Another woman passenger, raising her voice to no-one in particular, said: “Vakadzi takaitwa sei nhai? Ungapopoterawo one thousand here?” (“What is wrong with us women? Complaining about a mere thousand dollars?”)


The shortchanged woman was exercising her right to correct change, yet a fellow woman saw it fit to support the conductor’s silence by shouting down the complainant, a clear case of self-hate that is deeply entrenched in the African mindset. This self-hate is even evident in the way we label people we don’t like by using tribal connotations.


We live in a one-man-for-himself world of make-believe, where “my neighbour’s problems” are his alone and must be avoided at all costs. So long as I get forex from my relative working abroad, there’s no to need to rock the boat; so long as my black market deals are doing well; so long as I have a place at the feeding trough . . .


The joke doing the rounds is that Zimbabweans are such an educated nation, every citizen holds a PhD (Pull Him/Her Down) degree.


If we are to get out of the politically fatal rut we find ourselves in, we must learn the culture of complaining about the things that are wrong around us, and very loudly.


Complaining is a legitimate element of democratic expression. It frees us from oppression.


It was Ronald Reagan, the 40th US president, who reminded us: “Freedom is never more than one generation away from extinction. We didn’t pass it to our children in the bloodstream. It must be fought for, protected, and handed on for them to do the same, or one day we will spend our sunset years telling our children and our children’s children what it was once like in the United States where men were free.”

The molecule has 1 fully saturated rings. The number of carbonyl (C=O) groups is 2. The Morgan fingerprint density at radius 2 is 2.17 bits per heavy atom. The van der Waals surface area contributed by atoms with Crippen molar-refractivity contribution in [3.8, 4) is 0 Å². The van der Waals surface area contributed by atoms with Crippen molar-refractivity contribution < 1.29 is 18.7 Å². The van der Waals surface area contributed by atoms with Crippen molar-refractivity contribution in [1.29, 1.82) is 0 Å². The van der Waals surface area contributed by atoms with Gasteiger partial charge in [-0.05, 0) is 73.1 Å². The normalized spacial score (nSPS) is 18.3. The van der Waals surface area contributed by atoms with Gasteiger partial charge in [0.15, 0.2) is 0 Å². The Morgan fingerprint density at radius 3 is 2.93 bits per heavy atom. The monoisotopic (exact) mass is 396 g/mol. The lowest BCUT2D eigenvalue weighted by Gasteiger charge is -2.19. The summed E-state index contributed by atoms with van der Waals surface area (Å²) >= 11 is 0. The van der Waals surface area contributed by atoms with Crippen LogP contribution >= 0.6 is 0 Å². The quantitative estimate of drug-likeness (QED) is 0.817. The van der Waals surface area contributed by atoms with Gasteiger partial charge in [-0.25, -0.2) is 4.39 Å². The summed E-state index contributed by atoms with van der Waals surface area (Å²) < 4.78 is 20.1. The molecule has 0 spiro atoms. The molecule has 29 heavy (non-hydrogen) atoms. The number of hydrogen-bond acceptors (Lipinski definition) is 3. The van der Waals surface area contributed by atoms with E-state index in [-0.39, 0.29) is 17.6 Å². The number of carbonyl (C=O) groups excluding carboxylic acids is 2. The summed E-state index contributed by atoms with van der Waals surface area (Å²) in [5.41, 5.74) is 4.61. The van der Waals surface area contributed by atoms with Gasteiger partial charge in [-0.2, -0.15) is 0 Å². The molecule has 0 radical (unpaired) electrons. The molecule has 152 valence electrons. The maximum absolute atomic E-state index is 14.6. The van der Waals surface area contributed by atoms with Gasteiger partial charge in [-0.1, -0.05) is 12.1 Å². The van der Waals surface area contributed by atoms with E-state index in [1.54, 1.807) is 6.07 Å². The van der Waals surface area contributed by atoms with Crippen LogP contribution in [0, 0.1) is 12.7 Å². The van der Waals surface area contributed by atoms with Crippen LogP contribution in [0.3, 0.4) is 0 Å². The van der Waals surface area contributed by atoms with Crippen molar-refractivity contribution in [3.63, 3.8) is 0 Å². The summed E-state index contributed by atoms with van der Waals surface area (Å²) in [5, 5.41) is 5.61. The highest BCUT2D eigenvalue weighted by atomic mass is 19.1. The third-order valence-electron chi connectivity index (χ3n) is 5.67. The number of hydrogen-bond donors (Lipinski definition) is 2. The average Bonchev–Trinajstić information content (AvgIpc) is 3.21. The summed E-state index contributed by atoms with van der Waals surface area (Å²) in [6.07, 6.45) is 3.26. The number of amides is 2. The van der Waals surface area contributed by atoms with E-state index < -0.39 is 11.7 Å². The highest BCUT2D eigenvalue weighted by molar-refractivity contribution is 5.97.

Mugabe’s generation fought for, and got black majority rule. Our generation must fight for accountability, morality and democracy. The next generation must fight for something else.


While our government has been at pains to point out that they hold elections without fail every five years, they forget that “it’s not the voting that’s democracy, it’s the counting” (Tom Stoppard, Jumpers, Act 1).


In my daily interaction with Zimbabwean commuters, the picture I get is that of a people who believe that “democracy” and “independence” are commodities that are dished out by a government, and these can be withdrawn any time. As a result, we believe that we shouldn’t abuse the little democracy that we get, lest it be taken away!


It is common to hear political commentators telling us “government has broken its own laws”, as if laws are the property of the government!